Succinct Summation of Week’s Events:


1) Housing starts strong
2) Goldman Sachs, Morgan Stanley, JPM, GE earnings were good
3) Retail sales stronger than expected
4) China GDP grows 7.9 percent in Q4 — better than expected
5) Industrial Production was in line;
6) CPI inflation modest
7) PPI report was soft; inflationary pressures remain muted
8) Speculation about Dell LBO could heat up M&A activity
9) Beige Book reports modest expansion in economic activity;
10) Japanese stock market comes alive on new stimulus plan


1) Consumer confidence sucks, back at December low 70s levels;
2) Debt ceiling talks off to a weak start (fiscal cliff redux);
3) Intel profit falls 27% on PC sales drop (stock falls 7%);
4) Apple down 30% from peak is a broken stock technically;
5) Oil prices are climbing;
6) Citigroup, Bank America earnings disappoint;
7) Philly Fed declines more than expected; Empire manufacturing basically flat;

If I missed any, please let me know in comments.

Category: Markets

Please use the comments to demonstrate your own ignorance, unfamiliarity with empirical data and lack of respect for scientific knowledge. Be sure to create straw men and argue against things I have neither said nor implied. If you could repeat previously discredited memes or steer the conversation into irrelevant, off topic discussions, it would be appreciated. Lastly, kindly forgo all civility in your discourse . . . you are, after all, anonymous.

15 Responses to “Succinct Summation of Week’s Events (January 18, 2013)”

  1. mathman says:

    The U.S. hard red winter wheat crop, which is in the worst condition since the USDA began reporting conditions, was declared a disaster on January 9. And new long range forecasts by the Climate Prediction Center predict the drought to get worse in the southern plains and the southwest. Heavy rains in the Ohio valley have improved conditions there and raised the Mississippi River south of Cairo, but the upper Mississippi River continues to drop towards record low levels which would make the river impassible to commerce.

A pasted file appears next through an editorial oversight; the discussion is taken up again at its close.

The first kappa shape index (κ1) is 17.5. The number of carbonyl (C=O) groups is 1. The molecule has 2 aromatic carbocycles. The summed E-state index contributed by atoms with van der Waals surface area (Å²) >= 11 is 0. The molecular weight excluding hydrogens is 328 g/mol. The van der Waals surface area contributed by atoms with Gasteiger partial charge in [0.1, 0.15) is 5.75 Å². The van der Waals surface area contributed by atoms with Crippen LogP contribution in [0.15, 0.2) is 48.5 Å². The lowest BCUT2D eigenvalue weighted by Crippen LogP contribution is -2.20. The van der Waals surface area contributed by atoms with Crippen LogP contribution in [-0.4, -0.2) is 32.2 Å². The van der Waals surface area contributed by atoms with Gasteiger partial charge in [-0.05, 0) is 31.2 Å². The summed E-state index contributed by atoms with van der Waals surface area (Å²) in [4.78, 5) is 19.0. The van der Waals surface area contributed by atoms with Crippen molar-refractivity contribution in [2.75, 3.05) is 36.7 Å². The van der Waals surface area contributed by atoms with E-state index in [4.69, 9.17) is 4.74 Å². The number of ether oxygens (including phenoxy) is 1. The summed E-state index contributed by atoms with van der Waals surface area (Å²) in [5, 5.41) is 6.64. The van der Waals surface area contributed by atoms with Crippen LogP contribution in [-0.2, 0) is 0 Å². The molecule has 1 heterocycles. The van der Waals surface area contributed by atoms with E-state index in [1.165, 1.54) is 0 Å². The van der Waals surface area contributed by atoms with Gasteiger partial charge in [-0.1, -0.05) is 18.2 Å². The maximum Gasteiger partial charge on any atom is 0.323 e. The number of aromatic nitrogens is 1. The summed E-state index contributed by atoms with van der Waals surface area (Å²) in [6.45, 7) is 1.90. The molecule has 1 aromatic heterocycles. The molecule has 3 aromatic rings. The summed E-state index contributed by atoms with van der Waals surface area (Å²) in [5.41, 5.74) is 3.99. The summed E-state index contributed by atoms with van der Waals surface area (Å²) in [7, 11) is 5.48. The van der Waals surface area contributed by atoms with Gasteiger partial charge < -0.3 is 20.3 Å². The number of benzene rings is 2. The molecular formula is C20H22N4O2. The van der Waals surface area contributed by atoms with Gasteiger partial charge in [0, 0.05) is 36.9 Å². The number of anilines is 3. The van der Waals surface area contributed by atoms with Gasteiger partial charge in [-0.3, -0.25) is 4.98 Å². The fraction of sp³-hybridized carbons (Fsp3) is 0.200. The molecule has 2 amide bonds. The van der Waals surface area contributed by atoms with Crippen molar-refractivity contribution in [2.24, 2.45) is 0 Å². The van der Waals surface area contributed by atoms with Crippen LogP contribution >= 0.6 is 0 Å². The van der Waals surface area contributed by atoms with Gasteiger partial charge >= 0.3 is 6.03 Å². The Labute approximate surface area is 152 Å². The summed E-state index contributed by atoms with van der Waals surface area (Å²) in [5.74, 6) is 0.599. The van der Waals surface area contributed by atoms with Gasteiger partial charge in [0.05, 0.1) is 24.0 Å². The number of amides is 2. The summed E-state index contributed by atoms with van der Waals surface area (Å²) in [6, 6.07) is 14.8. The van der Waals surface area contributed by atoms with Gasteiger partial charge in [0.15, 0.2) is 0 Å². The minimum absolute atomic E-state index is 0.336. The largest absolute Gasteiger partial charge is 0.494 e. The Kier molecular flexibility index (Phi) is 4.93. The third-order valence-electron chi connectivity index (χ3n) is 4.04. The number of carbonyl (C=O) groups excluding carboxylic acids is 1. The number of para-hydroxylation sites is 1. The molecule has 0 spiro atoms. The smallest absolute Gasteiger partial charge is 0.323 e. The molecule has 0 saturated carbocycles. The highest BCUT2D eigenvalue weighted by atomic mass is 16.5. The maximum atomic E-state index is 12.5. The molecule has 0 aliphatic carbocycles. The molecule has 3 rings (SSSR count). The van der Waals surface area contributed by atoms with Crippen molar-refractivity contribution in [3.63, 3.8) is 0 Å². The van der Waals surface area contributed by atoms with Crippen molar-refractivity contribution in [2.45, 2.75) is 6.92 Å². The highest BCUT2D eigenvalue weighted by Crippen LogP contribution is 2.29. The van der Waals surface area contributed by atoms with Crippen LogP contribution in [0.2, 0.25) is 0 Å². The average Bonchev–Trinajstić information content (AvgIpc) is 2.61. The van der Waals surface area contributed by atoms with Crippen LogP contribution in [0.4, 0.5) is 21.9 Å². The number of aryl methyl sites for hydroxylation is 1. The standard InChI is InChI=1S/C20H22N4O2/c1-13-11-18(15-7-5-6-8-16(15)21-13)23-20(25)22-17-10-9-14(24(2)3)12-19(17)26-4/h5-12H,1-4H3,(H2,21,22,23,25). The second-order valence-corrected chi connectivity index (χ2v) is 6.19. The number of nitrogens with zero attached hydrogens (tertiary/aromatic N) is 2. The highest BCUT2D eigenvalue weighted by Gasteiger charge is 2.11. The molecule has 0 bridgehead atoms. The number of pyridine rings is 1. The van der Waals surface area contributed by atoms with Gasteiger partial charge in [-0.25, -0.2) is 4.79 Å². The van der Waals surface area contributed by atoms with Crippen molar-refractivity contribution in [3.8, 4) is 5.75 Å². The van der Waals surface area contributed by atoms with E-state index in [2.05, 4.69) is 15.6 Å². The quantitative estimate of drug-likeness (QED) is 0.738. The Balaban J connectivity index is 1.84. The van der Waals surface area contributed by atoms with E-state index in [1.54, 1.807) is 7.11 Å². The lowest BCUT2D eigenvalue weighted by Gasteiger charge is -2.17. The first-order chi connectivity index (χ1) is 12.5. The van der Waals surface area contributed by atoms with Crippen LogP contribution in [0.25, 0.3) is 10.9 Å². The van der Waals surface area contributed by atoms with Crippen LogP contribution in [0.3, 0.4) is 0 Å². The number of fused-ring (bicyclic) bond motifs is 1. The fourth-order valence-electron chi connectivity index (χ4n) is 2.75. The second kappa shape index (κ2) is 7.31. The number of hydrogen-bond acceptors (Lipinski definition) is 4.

(read it)

  2. Concerned Neighbour says:

    You missed the positive of yet another epic ramp job into the close after being negative or flat all day. Then again, these have happened so regularly over the past four years I suppose they deserve no mention as they are now par for the course. Plus ca change…

    BTW, Intel is up 3% in the new year. In this market, nothing can possibly stay down for long. I expect they’ll turn AAPL around to turbo-boost the market past 1500 in the near future.

  3. CN,

    re: INTC

    today’s ‘whackage’ may provide a decent entry point for those that ‘missed it’, mid-Nov, in the low 19s..

    + it was getting ‘ahead of itself’..just, now, back to its 20sma..

    Stock is ‘over-hated’, for all the wrong reasons..

    and, if you want make it ‘Real Simple’, do some INTC Buy-Writes..~

  4. eliz says:

    Positives: 8) Speculation about Dell LBO could heat up M&A activity

    Positive for some stocks and the phantom economy.
    Negative for workers, and the real economy.

  5. Dale C says:

    Apple is done. Even Al Gore cashed in his options.


    BR: Um, that That means he bought the stock — not sold. I suggest you have more homework to do if you wish to discuss these things intelligently

  6. eliz says:

    Positives: 3) Retail sales stronger than expected
    Negatives: 1) Consumer confidence sucks, back at December low 70s levels